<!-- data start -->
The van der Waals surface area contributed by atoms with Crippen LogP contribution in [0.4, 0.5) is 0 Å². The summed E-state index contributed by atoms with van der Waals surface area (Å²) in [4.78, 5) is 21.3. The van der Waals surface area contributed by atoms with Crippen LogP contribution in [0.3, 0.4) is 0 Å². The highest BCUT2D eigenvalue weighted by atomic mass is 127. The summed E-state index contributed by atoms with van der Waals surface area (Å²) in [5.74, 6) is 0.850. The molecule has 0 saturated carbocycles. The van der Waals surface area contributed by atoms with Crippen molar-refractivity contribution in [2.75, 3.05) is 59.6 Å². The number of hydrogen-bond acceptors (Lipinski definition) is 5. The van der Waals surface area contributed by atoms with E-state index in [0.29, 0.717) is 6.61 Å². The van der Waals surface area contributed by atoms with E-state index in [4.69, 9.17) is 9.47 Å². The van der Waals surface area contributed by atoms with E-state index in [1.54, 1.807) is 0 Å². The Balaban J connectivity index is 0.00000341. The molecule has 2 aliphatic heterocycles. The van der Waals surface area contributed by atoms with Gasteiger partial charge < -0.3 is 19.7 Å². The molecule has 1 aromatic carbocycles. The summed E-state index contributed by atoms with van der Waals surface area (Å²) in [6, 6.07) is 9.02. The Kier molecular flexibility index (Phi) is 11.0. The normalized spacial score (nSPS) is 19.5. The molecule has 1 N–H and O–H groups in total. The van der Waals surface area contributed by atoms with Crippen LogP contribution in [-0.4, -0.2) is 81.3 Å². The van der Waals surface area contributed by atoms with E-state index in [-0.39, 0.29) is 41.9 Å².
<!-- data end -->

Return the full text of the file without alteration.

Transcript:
The van der Waals surface area contributed by atoms with Crippen LogP contribution in [0.4, 0.5) is 0 Å². The summed E-state index contributed by atoms with van der Waals surface area (Å²) in [4.78, 5) is 21.3. The van der Waals surface area contributed by atoms with Crippen LogP contribution in [0.3, 0.4) is 0 Å². The highest BCUT2D eigenvalue weighted by atomic mass is 127. The summed E-state index contributed by atoms with van der Waals surface area (Å²) in [5.74, 6) is 0.850. The molecule has 0 saturated carbocycles. The van der Waals surface area contributed by atoms with Crippen molar-refractivity contribution in [2.75, 3.05) is 59.6 Å². The number of hydrogen-bond acceptors (Lipinski definition) is 5. The van der Waals surface area contributed by atoms with E-state index in [0.29, 0.717) is 6.61 Å². The van der Waals surface area contributed by atoms with E-state index in [4.69, 9.17) is 9.47 Å². The van der Waals surface area contributed by atoms with E-state index in [1.54, 1.807) is 0 Å². The Balaban J connectivity index is 0.00000341. The molecule has 2 aliphatic heterocycles. The van der Waals surface area contributed by atoms with Gasteiger partial charge < -0.3 is 19.7 Å². The molecule has 1 aromatic carbocycles. The summed E-state index contributed by atoms with van der Waals surface area (Å²) in [6, 6.07) is 9.02. The Kier molecular flexibility index (Phi) is 11.0. The normalized spacial score (nSPS) is 19.5. The molecule has 1 N–H and O–H groups in total. The van der Waals surface area contributed by atoms with Crippen LogP contribution in [-0.4, -0.2) is 81.3 Å². The van der Waals surface area contributed by atoms with E-state index in [-0.39, 0.29) is 41.9 Å².